A critical way to expand this conversation, the film points out, is to make sure boys have positive male role models in their communities and schools, if not their homes. Groups like the Ever-Forward Club, a program dedicated to serving middle school and high school boys of color and facilitating critical conversations about masculinity and violence, are a great example of this. Incorporating teachings about toxic gender roles into sex education programs, a sphere in which many U.S. schools are lagging, is also critical.
“Boys learn gender roles at home, and it can even be worse on playgrounds and schools,” says Newsom. “That’s why it’s critical that we have these discussions about masculinity when boys are young, in our homes as well as in our classrooms.”
In addition to gender, race plays a role in violent masculinity. As progressive policies and democratizing movements gain traction in our country—legalizing same-sex marriage, pushing for equal pay, combating unfair and racist police brutality with the #BlackLivesMatter movement—we are faced with the rise of the "Angry White Man," says Dr. Kimmel. White privilege plays a role in white men feeling threatened by a world that doesn’t just cater to them. It’s a phenomenon Kimmel calls “aggrieved entitlement.” As Elliot Rodger said in the sickening YouTube video he uploaded before his 2014 shooting rampage in Isla Vista: “Girls gave their affection, and sex and love to other men but never to me… You will finally see that I am in truth the superior one. The true alpha male.” Rodger didn’t just believe he was entitled to women’s bodies because he was man, he also believed he was entitled to their bodies because he was white. In reference to Black men dated white women, Rodger wrote that he deserved more than those who "descended from slaves."
“Though the ‘Angry White Man’ is a dying—and increasingly older—group, they’re there, and they’re louder than ever… men who believe that the America they were entitled to, the land of ‘unlimited opportunity,’ is being taken from them,” says Kimmel. “Trump is a perfect example: He channels that idea of Angry White Man every time he talks about ‘restoring’ America, making it great again. And, really, what he means, is making it right for the American White Man.”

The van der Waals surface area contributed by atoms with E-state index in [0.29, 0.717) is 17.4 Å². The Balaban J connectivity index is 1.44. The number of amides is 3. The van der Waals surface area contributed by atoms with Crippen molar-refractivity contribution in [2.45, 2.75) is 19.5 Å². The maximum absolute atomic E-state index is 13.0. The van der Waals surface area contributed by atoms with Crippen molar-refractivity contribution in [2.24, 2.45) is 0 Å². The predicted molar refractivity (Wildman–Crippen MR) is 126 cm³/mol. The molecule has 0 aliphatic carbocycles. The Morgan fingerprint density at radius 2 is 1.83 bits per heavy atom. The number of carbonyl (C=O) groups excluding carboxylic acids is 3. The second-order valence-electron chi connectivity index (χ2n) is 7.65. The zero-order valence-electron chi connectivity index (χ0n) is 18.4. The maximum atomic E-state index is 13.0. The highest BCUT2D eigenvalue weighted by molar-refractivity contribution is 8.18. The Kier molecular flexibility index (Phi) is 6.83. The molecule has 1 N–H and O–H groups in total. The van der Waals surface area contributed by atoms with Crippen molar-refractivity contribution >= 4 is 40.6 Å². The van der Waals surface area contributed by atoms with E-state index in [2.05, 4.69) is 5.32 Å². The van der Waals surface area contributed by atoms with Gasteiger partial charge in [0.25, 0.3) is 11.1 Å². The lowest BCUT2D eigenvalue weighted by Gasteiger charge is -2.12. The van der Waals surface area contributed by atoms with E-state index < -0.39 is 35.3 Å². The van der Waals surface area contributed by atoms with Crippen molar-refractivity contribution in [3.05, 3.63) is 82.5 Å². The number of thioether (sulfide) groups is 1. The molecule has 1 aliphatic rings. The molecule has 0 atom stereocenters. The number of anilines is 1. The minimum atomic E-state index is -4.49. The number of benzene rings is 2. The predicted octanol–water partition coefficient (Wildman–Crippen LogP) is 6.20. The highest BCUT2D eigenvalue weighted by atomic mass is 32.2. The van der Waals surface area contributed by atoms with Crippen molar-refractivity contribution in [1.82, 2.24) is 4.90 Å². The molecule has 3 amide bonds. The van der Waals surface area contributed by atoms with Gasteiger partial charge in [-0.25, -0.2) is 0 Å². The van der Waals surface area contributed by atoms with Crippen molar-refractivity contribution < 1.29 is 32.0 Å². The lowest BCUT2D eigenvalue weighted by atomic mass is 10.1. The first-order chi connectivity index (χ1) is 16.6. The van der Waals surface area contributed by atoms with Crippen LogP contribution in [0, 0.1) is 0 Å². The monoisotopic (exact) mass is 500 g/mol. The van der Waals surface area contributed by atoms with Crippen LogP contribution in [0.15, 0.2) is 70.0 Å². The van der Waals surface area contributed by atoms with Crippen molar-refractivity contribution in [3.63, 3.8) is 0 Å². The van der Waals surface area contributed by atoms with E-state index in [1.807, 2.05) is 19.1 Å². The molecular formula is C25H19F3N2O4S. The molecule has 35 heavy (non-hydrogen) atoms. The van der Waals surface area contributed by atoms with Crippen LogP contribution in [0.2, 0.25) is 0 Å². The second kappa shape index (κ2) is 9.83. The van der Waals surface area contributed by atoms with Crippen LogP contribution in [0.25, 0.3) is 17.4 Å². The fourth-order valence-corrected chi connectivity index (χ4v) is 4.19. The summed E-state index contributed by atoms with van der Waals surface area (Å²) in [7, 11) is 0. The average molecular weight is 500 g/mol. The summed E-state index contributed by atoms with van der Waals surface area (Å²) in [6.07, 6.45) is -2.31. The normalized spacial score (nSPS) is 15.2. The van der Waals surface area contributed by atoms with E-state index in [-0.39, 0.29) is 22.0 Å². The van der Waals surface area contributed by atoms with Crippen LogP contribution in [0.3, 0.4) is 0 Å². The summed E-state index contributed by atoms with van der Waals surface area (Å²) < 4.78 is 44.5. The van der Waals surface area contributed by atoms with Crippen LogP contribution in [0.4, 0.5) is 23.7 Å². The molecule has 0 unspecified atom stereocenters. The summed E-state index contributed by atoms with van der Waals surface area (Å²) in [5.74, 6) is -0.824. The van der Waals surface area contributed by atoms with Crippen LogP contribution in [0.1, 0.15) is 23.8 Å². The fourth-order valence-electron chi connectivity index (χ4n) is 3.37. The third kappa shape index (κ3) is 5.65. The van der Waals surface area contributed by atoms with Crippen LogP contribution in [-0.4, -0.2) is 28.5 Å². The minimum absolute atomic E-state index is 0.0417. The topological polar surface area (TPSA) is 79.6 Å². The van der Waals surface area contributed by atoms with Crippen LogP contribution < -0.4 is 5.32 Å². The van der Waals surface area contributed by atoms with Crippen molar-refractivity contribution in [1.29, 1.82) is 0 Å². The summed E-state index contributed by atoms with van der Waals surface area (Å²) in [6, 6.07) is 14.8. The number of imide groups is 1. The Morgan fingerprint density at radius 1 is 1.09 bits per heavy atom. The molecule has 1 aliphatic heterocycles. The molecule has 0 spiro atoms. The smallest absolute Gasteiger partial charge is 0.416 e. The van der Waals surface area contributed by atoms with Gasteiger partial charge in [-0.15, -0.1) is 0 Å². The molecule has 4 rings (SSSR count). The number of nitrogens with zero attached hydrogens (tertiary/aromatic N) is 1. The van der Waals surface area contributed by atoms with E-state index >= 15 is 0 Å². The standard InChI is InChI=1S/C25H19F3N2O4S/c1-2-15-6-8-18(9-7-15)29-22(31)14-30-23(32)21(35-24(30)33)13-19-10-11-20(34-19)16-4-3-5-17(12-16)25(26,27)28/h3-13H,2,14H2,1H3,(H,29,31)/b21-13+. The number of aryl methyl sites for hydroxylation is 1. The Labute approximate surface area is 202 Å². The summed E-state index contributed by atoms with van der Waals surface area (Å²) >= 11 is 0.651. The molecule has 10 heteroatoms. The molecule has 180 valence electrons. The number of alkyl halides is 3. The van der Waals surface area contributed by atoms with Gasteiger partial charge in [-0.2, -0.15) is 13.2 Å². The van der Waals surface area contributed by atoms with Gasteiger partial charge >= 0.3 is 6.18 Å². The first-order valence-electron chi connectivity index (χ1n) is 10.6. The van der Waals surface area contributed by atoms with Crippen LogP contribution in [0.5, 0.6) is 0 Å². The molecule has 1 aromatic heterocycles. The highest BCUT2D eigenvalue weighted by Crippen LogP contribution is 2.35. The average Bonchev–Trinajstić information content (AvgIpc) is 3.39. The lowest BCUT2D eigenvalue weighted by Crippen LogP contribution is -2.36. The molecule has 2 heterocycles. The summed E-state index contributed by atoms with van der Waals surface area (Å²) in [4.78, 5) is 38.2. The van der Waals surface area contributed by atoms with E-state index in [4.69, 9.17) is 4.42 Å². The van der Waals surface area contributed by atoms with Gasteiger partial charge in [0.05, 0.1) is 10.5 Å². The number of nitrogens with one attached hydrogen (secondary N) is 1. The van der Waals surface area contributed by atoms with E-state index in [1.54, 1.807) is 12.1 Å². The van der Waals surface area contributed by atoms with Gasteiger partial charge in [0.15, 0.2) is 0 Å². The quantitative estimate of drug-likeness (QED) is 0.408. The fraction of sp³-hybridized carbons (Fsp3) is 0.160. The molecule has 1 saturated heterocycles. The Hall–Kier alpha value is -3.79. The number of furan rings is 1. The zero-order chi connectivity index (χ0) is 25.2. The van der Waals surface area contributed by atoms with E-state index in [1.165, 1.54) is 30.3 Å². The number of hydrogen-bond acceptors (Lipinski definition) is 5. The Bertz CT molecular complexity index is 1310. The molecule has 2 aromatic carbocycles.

Our ideas about manhood are also changing, though. A growing number of men are becoming involved in issues once deemed only "women’s issues": Last year, sports teams partnered with the “It’s On Us” campaign to spread awareness surrounding sexual violence and men’s involvement in its prevention. Kimmel points out his 17-year-old son doesn’t subscribe to a masculinity defined by rigidness, à la Don Draper. That gives him hope for future generations of men to come. Newsom points to Obama’s tears during his State of the Union speech as proof of a shift in the way our culture validates men’s emotions—a welcome alternative to the sort of hypermasculine image our country is used to seeing from politicians (like Ronald Reagan).
Studying how masculinity is constructed and drawing connections between traditional male gender roles and violent outbursts is key to creating a safer society for everyone. Until we live in a world where feelings aren’t associated with the feminine and that doesn’t deem the feminine as lesser, we won't be able to have healthy outlets for anger. Until we stop glorifying retribution and anger within the context of masculinity, we won’t be able to convince men that their “man card” isn’t something that can be taken away—or demanded back with force.
“We need to show boys and men that violence is a choice—not something innate in our biology,” says Conway-Long. “We need to show that when you are trained in violence, you will use it. We need to show the importance of having a serious conversation about men and masculinity and violence in this country.”